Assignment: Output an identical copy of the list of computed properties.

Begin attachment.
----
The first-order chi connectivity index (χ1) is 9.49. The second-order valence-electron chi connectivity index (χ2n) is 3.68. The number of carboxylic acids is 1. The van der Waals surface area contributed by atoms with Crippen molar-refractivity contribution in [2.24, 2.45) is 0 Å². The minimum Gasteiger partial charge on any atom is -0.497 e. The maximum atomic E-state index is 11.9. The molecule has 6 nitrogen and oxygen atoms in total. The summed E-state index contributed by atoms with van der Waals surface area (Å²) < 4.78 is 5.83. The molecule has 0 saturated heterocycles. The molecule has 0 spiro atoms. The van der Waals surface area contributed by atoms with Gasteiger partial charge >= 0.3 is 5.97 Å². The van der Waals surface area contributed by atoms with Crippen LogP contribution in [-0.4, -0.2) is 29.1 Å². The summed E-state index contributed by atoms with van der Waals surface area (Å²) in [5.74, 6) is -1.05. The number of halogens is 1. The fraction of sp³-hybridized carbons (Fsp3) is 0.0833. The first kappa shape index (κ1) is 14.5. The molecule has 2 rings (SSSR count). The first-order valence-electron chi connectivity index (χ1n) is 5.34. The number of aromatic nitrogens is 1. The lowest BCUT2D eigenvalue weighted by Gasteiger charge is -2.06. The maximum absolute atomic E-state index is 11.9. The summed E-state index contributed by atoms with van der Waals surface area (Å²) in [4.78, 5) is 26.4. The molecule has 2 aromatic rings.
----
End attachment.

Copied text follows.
The first-order chi connectivity index (χ1) is 9.49. The second-order valence-electron chi connectivity index (χ2n) is 3.68. The number of carboxylic acids is 1. The van der Waals surface area contributed by atoms with Crippen molar-refractivity contribution in [2.24, 2.45) is 0 Å². The minimum Gasteiger partial charge on any atom is -0.497 e. The maximum atomic E-state index is 11.9. The molecule has 6 nitrogen and oxygen atoms in total. The summed E-state index contributed by atoms with van der Waals surface area (Å²) < 4.78 is 5.83. The molecule has 0 saturated heterocycles. The molecule has 0 spiro atoms. The van der Waals surface area contributed by atoms with Gasteiger partial charge >= 0.3 is 5.97 Å². The van der Waals surface area contributed by atoms with Crippen LogP contribution in [-0.4, -0.2) is 29.1 Å². The summed E-state index contributed by atoms with van der Waals surface area (Å²) in [5.74, 6) is -1.05. The number of halogens is 1. The fraction of sp³-hybridized carbons (Fsp3) is 0.0833. The first kappa shape index (κ1) is 14.5. The molecule has 2 rings (SSSR count). The first-order valence-electron chi connectivity index (χ1n) is 5.34. The number of aromatic nitrogens is 1. The lowest BCUT2D eigenvalue weighted by Gasteiger charge is -2.06. The maximum absolute atomic E-state index is 11.9. The summed E-state index contributed by atoms with van der Waals surface area (Å²) in [4.78, 5) is 26.4. The molecule has 2 aromatic rings.